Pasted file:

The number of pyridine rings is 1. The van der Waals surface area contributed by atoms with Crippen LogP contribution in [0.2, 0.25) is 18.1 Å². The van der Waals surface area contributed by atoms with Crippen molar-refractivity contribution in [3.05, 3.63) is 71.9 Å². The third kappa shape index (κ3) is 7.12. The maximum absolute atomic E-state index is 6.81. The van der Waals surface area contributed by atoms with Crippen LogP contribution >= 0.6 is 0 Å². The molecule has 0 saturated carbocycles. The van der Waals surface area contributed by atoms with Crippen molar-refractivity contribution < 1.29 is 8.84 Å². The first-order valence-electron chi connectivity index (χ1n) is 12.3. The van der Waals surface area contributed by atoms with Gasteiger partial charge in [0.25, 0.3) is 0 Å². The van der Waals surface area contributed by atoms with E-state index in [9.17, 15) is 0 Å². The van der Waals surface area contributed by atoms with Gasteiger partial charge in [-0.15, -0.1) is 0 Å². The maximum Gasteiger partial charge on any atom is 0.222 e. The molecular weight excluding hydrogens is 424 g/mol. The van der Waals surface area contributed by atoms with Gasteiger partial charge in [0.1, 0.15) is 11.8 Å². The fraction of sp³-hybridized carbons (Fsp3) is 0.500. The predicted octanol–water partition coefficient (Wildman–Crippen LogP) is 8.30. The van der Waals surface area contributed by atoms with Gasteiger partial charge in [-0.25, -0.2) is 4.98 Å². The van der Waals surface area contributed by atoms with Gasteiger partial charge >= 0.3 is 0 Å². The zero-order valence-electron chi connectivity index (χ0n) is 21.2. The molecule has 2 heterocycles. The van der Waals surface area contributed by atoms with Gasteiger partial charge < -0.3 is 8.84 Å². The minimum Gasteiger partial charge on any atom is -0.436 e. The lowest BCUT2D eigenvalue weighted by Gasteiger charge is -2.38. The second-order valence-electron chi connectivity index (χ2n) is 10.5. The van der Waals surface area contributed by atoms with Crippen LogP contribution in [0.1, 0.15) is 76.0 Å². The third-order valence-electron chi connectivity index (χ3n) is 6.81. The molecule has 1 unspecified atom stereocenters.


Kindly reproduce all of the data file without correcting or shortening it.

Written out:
The number of pyridine rings is 1. The van der Waals surface area contributed by atoms with Crippen LogP contribution in [0.2, 0.25) is 18.1 Å². The van der Waals surface area contributed by atoms with Crippen molar-refractivity contribution in [3.05, 3.63) is 71.9 Å². The third kappa shape index (κ3) is 7.12. The maximum absolute atomic E-state index is 6.81. The van der Waals surface area contributed by atoms with Crippen LogP contribution >= 0.6 is 0 Å². The molecule has 0 saturated carbocycles. The van der Waals surface area contributed by atoms with Crippen molar-refractivity contribution < 1.29 is 8.84 Å². The first-order valence-electron chi connectivity index (χ1n) is 12.3. The van der Waals surface area contributed by atoms with Gasteiger partial charge in [0.25, 0.3) is 0 Å². The van der Waals surface area contributed by atoms with E-state index in [9.17, 15) is 0 Å². The van der Waals surface area contributed by atoms with Gasteiger partial charge in [-0.15, -0.1) is 0 Å². The maximum Gasteiger partial charge on any atom is 0.222 e. The molecular weight excluding hydrogens is 424 g/mol. The van der Waals surface area contributed by atoms with Gasteiger partial charge in [0.1, 0.15) is 11.8 Å². The fraction of sp³-hybridized carbons (Fsp3) is 0.500. The predicted octanol–water partition coefficient (Wildman–Crippen LogP) is 8.30. The van der Waals surface area contributed by atoms with Gasteiger partial charge in [-0.25, -0.2) is 4.98 Å². The van der Waals surface area contributed by atoms with Gasteiger partial charge >= 0.3 is 0 Å². The zero-order valence-electron chi connectivity index (χ0n) is 21.2. The molecule has 2 heterocycles. The van der Waals surface area contributed by atoms with Gasteiger partial charge < -0.3 is 8.84 Å². The minimum Gasteiger partial charge on any atom is -0.436 e. The lowest BCUT2D eigenvalue weighted by Gasteiger charge is -2.38. The second-order valence-electron chi connectivity index (χ2n) is 10.5. The van der Waals surface area contributed by atoms with Crippen LogP contribution in [0.1, 0.15) is 76.0 Å². The third-order valence-electron chi connectivity index (χ3n) is 6.81. The molecule has 1 unspecified atom stereocenters.